As it turns out, pecan trees make great gardening material. It is a hard wood; meaning that it is rigid, strong, and will not rot quickly. On the slope are the stumps of pecan trees that once towered. On an established tree, it takes more than cutting it down to remove it. Luckily, that is the case with these trees. The growth from the stumps make for nice foliage. However, when the foliage becomes too dense and too tall, they can be harvested for use in the garden or fire starting.
The pecan that live on the slope grow quickly. It has been about three years since the slope has been trimmed back. With the help of my brother, John, we spent half the day clearing just one part of the slope back. Cutting is quick to do. Cleaning up is not so quick. The work lies in breaking down the vegetation once it has been cut.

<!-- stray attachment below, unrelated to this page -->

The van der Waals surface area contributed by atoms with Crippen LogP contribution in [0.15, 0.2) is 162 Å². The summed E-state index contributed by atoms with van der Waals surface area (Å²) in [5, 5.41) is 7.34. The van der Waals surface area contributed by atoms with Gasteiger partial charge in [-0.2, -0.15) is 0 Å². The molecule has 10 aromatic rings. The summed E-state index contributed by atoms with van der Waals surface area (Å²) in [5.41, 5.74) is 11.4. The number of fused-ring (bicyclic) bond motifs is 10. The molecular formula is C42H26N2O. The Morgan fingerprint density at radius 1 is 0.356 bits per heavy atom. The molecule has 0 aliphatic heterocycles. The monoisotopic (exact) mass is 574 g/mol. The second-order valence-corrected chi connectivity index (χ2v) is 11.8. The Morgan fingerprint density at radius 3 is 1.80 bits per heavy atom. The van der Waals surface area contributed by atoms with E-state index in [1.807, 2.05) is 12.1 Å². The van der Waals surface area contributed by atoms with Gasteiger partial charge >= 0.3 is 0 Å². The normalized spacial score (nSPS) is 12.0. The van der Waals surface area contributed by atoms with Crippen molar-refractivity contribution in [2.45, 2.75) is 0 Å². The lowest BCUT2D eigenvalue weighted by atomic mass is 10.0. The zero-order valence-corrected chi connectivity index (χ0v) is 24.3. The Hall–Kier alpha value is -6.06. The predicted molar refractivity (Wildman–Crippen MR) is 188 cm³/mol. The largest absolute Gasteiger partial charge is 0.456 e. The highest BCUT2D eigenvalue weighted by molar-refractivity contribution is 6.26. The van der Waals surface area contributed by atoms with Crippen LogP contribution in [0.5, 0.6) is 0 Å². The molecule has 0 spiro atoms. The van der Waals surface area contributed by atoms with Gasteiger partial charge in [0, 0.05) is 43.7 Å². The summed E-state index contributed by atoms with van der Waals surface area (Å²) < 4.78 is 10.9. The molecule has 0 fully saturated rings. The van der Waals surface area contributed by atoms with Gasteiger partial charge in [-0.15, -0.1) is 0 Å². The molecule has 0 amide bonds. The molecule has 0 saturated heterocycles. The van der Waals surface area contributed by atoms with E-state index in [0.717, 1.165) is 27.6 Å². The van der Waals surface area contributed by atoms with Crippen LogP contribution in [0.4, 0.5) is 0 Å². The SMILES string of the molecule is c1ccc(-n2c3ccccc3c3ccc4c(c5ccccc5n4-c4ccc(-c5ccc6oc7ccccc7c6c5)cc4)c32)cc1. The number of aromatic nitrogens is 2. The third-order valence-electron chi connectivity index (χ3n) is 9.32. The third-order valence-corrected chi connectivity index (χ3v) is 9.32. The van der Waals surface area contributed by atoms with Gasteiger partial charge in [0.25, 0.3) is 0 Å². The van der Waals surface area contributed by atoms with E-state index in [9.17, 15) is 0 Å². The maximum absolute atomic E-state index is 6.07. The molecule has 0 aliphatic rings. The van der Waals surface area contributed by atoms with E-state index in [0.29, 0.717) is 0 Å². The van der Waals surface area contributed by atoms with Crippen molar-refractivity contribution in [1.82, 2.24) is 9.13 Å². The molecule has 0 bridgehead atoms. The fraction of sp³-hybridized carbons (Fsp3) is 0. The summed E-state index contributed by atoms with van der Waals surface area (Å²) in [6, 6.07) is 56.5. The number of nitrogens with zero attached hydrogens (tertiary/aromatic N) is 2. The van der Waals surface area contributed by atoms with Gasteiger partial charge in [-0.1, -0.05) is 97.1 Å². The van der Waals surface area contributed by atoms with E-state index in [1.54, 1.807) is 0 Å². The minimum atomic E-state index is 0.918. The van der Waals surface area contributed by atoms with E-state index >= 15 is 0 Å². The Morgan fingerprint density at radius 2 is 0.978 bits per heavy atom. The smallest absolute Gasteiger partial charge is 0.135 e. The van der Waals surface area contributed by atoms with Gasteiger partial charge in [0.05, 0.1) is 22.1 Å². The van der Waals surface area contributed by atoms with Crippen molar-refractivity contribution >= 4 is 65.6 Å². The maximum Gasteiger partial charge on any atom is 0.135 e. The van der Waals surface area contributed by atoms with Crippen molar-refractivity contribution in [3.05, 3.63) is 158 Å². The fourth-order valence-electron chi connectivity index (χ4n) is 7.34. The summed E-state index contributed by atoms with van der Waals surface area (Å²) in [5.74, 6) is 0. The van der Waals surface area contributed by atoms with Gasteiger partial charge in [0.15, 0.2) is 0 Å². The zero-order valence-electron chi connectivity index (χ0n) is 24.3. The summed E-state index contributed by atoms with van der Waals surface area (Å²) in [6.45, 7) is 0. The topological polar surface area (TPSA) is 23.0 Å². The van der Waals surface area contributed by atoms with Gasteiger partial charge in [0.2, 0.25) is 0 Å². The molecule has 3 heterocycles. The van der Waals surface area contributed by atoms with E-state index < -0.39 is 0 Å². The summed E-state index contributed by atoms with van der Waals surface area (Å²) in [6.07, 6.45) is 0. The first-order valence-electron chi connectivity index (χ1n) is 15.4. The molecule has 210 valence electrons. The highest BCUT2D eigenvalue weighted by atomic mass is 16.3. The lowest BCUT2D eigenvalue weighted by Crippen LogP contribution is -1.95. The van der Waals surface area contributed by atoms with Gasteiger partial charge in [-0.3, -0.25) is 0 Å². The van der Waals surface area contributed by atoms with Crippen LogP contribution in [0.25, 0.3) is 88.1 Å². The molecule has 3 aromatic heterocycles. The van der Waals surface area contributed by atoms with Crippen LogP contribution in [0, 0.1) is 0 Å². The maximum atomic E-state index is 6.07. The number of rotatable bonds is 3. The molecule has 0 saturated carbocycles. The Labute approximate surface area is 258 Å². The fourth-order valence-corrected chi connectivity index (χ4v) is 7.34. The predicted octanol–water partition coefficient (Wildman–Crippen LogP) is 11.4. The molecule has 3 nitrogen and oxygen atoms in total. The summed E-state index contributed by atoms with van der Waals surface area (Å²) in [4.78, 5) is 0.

Once broken down, most of the vegetation is reused. The leaves were mulched and will be composted. The wood from the pecan will be used as stakes, fire wood, and terracing material. Continue Reading
The cost of gardening can add up pretty quickly. When the costs go up, it can take away from one of the experiences of gardening; which is to save money by growing one’s own crop. One way to save on costs on is to re-purpose containers that you would otherwise toss in the trash as seed starting pots.